One of the first Chinese brands to take on the Australian market could be making a comeback.
Chery, which sold cars through distributor Ateco Australia between 2011 and 2015, has reached out to local media ahead of a potential relaunch, and is currently advertising for a Sydney-based sales director role on LinkedIn.
Both the media contact who reached out to CarExpert and the advertised role would suggest Chery is planning a factory-backed operation in Australia.
Ateco Australia offered no comment on a potential partnership.
Chery has grown up significantly since its first foray into the Australian market.
The six-strong range of ‘Tiggo’ SUVs offered overseas gives it potential rivals for everything from the Hyundai Venue to the Hyundai Santa Fe, and it also offers a Toyota Camry-sized sedan.
It’s recently moved into the South African market with these Tiggo crossovers, while the upcoming Omoda 5 SUV will reportedly be built in right-hand drive for markets such as Malaysia and, potentially, Australia. The latter is a sharp-looking rival to the MG ZST.
Power across the range comes from compact turbocharged petrol engines, and the latest Chery models feature an up-to-date suite of active driver assists.
If it launches in Australia, Chery will go head-to-head with fast-growing Chinese brands GWM (Great Wall Motor, which includes Haval) and MG in the race to establish itself.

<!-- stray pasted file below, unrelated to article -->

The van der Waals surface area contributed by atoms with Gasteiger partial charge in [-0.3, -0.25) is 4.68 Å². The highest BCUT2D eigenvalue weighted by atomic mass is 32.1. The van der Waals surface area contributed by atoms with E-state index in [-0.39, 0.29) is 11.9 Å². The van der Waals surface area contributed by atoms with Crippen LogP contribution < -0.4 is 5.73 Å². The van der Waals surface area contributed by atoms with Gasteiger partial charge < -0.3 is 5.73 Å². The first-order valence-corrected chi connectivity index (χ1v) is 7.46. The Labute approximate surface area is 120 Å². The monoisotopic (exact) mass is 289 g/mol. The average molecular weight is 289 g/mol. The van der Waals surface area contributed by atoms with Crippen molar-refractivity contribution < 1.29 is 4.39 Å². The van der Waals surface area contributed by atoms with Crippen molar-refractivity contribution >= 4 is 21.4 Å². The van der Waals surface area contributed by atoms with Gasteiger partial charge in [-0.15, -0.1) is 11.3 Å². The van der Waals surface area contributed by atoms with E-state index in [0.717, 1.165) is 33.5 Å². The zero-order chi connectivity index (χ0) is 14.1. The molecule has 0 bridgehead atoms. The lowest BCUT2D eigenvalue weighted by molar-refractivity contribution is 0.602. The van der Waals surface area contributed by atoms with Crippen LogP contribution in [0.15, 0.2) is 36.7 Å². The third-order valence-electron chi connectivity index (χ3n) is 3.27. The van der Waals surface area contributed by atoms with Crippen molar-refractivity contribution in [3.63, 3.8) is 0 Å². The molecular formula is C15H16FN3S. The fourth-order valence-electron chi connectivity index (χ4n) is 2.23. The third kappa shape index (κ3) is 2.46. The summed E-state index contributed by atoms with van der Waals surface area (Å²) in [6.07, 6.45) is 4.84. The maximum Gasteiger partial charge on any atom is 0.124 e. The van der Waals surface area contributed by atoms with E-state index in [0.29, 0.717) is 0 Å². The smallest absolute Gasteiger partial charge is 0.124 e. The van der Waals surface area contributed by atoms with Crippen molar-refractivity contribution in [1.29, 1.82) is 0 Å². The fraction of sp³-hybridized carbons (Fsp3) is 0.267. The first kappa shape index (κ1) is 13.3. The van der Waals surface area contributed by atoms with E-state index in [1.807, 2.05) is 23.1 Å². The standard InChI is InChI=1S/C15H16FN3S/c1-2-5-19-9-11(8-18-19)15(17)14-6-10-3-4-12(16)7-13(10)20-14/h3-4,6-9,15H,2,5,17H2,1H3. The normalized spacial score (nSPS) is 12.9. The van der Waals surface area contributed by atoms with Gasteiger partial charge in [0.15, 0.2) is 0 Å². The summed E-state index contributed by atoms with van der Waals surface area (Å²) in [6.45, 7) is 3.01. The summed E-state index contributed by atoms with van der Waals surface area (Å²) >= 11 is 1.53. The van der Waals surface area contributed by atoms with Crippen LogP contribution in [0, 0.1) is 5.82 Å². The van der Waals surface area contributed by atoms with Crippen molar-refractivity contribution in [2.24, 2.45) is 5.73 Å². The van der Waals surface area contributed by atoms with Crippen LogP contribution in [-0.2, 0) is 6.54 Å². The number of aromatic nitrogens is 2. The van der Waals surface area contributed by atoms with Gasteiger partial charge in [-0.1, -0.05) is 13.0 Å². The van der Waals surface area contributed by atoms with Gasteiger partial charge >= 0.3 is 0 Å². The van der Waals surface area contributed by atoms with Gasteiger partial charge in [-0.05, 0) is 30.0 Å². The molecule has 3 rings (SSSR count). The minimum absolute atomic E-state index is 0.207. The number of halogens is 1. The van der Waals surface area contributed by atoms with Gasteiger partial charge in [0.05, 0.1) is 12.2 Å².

Like its rivals, Chery has recently placed a focus on growing its sales outside of Chinese borders.
As for its first attempt in Australia? Chery never hit great heights Down Under,
Sales of the J1 city hatch, J3 hatch, and J11 SUV were slow during Chery’s first try.
The J1, which was priced around the $10,000 mark before being removed from sale due to its lack of stability control, peaked with 434 sales in 2011 and finished with just one in 2015.
The J11 SUV hit a sales high of 1114 cars in 2011 and finished with 84 in 2015, while the J3 hatch topped out with 468 sales.
The brand itself sold 1822 cars in 2011, 1133 cars in 2012, 903 cars in 2013, 592 cars in 2014, and 201 cars in 2015.